Former aide to White House Chief of Staff Mark Meadows Cassidy Hutchinson testifies before the House Jan. 6 Committee on June 28, 2022, as Rep. Liz Cheney, R-Wyo., questions her. (Fox News)

Having been informed that several people were armed with rifles, including AR-15s, and wearing body armor, but hanging back so they wouldn’t have to go through the magnetometers, Hutchinson said “The president just cared about the shot. He was f****** furious.” The president felt the crowd in the official rally area would look fuller if the armed people were let in.

She described an “angry” Trump as saying: “I don’t f****** care that they have weapons. They’re not here to hurt me… Let them in, let my people in… Then they can march to the Capitol.” 

When Meadows was told of the armed protestors, Hutchinson said, he didn’t look up from his phone. Trump’s deputy chief of staff, former Secret Service agent Tony Ornato, told the president as well.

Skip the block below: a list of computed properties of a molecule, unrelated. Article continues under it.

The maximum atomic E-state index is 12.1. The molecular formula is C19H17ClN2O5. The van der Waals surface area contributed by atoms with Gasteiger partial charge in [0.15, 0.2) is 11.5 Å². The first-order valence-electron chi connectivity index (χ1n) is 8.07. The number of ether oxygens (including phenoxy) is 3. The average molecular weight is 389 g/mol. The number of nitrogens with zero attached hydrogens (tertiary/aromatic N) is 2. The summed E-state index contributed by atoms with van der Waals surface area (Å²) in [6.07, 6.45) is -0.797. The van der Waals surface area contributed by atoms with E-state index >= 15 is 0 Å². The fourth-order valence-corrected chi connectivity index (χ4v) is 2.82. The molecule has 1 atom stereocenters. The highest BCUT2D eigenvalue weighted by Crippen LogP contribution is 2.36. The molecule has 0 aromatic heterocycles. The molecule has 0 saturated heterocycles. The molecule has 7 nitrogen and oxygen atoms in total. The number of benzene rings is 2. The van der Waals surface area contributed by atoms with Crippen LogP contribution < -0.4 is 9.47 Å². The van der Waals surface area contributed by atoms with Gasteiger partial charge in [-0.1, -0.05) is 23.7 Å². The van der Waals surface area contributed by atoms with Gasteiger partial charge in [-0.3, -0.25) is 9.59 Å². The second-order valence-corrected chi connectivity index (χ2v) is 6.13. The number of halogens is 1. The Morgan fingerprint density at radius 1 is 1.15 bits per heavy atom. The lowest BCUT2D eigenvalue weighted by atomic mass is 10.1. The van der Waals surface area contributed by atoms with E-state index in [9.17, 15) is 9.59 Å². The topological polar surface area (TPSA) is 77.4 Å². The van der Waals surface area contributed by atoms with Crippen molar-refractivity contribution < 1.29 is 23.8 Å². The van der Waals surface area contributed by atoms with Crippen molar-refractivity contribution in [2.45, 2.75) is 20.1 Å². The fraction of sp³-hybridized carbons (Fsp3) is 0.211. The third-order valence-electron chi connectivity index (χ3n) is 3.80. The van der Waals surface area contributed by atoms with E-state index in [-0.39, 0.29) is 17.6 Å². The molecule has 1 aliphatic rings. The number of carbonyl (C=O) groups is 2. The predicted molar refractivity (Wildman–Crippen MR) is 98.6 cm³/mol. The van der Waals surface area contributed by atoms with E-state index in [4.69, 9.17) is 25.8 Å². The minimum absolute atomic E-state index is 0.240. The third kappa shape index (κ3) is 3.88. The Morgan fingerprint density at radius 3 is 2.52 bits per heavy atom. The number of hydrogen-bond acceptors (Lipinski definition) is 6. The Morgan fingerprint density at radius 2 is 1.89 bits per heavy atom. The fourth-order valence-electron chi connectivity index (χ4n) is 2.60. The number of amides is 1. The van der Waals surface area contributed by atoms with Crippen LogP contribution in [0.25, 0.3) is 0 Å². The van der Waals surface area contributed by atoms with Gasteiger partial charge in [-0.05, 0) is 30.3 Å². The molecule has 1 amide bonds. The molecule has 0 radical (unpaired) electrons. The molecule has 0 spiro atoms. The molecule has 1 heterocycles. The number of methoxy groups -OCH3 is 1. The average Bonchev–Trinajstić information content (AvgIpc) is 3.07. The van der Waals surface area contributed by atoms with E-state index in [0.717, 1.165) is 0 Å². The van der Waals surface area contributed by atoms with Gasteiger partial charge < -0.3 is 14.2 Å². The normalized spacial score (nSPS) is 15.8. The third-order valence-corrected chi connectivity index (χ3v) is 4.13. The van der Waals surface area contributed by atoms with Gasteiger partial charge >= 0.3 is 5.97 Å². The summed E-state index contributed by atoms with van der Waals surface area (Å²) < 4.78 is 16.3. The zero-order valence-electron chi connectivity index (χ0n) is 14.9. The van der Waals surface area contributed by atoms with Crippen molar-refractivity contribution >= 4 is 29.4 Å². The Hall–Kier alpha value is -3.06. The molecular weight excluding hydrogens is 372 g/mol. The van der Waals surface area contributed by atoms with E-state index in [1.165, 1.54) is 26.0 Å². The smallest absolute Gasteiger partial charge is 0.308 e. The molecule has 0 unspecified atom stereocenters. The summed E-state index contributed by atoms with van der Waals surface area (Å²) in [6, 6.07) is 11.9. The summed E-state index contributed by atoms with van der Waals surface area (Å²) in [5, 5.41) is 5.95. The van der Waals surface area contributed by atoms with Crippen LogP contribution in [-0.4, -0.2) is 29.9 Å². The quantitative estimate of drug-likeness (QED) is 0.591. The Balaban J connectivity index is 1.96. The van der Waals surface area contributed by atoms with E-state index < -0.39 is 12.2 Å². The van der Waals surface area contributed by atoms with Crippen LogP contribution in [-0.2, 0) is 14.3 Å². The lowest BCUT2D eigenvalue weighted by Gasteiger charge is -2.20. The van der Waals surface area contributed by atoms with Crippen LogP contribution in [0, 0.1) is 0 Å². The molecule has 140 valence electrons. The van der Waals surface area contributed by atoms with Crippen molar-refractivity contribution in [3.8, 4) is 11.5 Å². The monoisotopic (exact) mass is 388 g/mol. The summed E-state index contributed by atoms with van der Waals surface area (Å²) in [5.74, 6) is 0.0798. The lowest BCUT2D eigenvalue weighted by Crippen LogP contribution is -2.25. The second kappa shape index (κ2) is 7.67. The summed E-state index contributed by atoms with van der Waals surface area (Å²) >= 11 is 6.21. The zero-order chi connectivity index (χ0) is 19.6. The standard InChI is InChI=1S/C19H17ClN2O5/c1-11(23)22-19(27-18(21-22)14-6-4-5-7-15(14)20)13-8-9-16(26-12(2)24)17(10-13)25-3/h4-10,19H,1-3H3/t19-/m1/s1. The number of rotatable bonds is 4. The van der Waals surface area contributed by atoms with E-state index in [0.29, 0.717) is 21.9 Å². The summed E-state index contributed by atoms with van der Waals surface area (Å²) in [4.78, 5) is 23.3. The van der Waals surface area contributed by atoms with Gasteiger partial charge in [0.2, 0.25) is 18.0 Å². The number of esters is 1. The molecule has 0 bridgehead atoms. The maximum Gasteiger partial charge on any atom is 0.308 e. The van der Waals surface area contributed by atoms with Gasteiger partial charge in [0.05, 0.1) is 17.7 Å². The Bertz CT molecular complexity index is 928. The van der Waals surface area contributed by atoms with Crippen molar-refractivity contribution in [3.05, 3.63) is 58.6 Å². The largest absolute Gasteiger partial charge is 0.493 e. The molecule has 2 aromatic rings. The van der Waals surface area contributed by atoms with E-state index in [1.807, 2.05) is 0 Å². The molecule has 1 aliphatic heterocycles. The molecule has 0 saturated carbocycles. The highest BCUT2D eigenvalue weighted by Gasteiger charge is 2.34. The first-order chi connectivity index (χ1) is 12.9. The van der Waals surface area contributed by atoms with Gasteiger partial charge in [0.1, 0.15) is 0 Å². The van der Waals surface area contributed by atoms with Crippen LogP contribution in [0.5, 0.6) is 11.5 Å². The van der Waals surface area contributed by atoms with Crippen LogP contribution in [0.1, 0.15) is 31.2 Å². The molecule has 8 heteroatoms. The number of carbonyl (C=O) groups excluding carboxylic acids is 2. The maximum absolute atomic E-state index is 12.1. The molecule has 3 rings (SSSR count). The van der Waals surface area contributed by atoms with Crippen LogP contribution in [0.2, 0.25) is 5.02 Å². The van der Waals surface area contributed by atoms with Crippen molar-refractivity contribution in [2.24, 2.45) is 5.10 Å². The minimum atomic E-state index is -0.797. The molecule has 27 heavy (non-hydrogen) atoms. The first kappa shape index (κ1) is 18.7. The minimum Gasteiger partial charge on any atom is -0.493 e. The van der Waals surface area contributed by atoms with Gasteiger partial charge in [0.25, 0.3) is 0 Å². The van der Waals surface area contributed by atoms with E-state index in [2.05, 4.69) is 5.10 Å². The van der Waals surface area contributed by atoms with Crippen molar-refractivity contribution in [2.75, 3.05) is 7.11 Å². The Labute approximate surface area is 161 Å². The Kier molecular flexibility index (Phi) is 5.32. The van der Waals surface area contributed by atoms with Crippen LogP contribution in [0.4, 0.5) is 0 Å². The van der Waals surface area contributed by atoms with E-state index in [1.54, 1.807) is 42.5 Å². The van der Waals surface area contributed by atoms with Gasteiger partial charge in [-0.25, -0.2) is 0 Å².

While Hutchinson was backstage at the Trump rally, which she couldn’t hear, the president told the crowd he would go to the Capitol. She had been told that the Secret Service vetoed the idea. House GOP leader Kevin McCarthy called, she said, and said “Why did you lie to me?… Don’t come up here.” She checked with Ornato and said they weren’t coming.

Next bombshell: Hutchinson says Ornato told her of a physical altercation in the Beast, the presidential limo, when he told Trump they didn’t have the physical assets to protect him at the Capitol.

Trump said “I’m the f****** president, take me up to the Capital now,” Ornato told her. He then reached to grab the steering wheel, and the head of his Secret Service detail, Bobby Engel, grabbed it back.

Trump “then used his free hand to lunge toward Bobby Engel,” reaching for his collarbone, Ornato told Hutchinson. Engel was present and did not contradict a word.

Perhaps the most damaging testimony: Back at the White House, as the rioters breached the Capitol and members of Congress, Ivanka Trump, Fox News hosts and others were urging Meadows to get Trump to take action, Cippollone spoke sharply to Meadows.